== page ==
Chopin’s body lies in the Pere-Lachaise cemetery in Paris, where he died in 1849; but his heart is in the Holy Cross Church in Warsaw, thanks to his sister, who had it cut out, pickled it in Cognac, and smuggled it into Poland a year later. During the Warsaw Uprising a German priest gave it to Heinz Reinefarth, “a high-ranking SS officer who professed to be a Chopin admirer”, and it spent the rest of WW2 in Nazi headquarters (1,000 words)
Dual profile of Ira Aldridge, African-American who rose to fame in Europe as one of the great Shakespearean actors of the 19C; and his daughter Luranah, opera singer, born in London to a Swedish mother. Ira saw off sneering prejudice in England, “mesmerized kings and emperors”, and was acclaimed as a genius in Germany. Luranah won over Cosima Wagner and almost sang at Bayreuth (Newly ungated) (5,000 words)
Reflections on the composer, and on the many productions of the Ring around the world in his bicentenary year. His stature has diminished: “Discussion of Wagner is stuck in a Nazi rut. His multifarious influence on artistic, intellectual, and political life has been largely forgotten”. The music continues to provoke: Bayreuth’s Ring this year is filled with “slapstick and absurdism”. Barenboim’s London Ring was a masterpiece (1,720 words)
Reflections on the political and social standing of gays in America. Change from complete repression to general acceptance has taken less than 50 years. Will a distinct gay culture and sensibility survive, or are they obsolete?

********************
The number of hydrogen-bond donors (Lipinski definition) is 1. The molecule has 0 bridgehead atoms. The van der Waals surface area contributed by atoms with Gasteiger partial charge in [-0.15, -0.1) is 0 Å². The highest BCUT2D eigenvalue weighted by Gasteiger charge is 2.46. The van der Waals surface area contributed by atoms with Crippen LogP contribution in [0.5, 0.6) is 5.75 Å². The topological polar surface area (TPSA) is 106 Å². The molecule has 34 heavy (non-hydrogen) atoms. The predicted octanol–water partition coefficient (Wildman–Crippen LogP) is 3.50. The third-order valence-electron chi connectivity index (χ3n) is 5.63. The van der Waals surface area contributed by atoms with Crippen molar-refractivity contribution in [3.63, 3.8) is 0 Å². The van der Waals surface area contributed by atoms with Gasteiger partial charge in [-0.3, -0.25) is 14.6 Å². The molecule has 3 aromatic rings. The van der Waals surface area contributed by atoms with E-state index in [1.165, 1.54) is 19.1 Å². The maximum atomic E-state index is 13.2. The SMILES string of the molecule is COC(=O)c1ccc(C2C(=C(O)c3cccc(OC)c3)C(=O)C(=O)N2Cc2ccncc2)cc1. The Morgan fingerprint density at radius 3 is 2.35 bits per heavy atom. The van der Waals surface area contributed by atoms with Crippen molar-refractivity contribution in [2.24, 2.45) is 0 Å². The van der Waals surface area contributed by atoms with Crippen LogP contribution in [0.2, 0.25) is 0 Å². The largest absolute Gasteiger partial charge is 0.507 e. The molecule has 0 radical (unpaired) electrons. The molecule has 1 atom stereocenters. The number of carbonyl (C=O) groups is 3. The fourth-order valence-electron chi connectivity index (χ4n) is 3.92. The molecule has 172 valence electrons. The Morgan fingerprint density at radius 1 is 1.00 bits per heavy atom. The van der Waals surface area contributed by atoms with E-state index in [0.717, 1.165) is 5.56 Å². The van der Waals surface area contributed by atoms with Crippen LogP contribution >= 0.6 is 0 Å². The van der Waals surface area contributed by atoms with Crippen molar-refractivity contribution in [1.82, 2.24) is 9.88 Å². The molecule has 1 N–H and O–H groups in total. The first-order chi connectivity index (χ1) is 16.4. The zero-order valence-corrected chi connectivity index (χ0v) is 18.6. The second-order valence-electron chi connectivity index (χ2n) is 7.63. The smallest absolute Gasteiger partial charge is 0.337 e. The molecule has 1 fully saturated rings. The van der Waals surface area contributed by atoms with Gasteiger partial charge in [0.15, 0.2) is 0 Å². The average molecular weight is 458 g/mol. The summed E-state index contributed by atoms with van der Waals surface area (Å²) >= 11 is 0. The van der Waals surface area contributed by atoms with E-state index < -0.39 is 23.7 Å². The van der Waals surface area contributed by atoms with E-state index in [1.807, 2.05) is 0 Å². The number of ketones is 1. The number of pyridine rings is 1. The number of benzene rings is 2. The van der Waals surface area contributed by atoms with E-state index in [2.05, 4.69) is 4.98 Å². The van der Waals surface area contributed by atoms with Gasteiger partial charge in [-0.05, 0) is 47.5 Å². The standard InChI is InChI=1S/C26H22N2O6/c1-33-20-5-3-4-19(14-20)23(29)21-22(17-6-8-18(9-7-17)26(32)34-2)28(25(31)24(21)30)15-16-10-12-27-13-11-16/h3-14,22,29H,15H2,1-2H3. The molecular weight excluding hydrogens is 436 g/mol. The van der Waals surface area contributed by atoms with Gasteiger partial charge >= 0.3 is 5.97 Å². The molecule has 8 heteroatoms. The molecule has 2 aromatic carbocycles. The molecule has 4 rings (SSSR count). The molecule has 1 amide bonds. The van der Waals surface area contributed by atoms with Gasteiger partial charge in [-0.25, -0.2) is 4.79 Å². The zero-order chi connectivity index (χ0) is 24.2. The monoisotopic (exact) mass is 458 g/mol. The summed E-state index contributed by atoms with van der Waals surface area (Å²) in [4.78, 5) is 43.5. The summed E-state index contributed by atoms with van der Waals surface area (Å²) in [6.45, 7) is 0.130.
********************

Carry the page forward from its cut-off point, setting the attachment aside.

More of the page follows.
Oscar Wilde’s Dorian Gray had an inauspicious launch. One review described it as appealing to “outlawed noblemen and perverted telegraph-boys”. Beautifully crafted essay looks at Wilde, his writing and re-writing of this classic
Miami’s new Frank Gehry-designed concert hall reflects the personality of the architect and also “the boyish enthusiasm” of its artistic director Tilson Thomas, boasting tech-savvy features matched by innovative new programming
People love modern painting. Modern novels. Modern film. So why are Berg, Webern, other modern composers such a specialised taste? Is their music intrinsically hard to listen to, or is it a matter of fashion?
All the conventional wisdom about Wagner is wrong. His operas are a critique of power, not a celebration of it. They reject the conventions of classical music. He wanted a mass audience, not an elite one
New Yorker critic takes rule against applauding between movements as cue for virtuoso reflection on social context of classical music. Rule took hold in early 1900s, inspired by Bayreuth (PDF)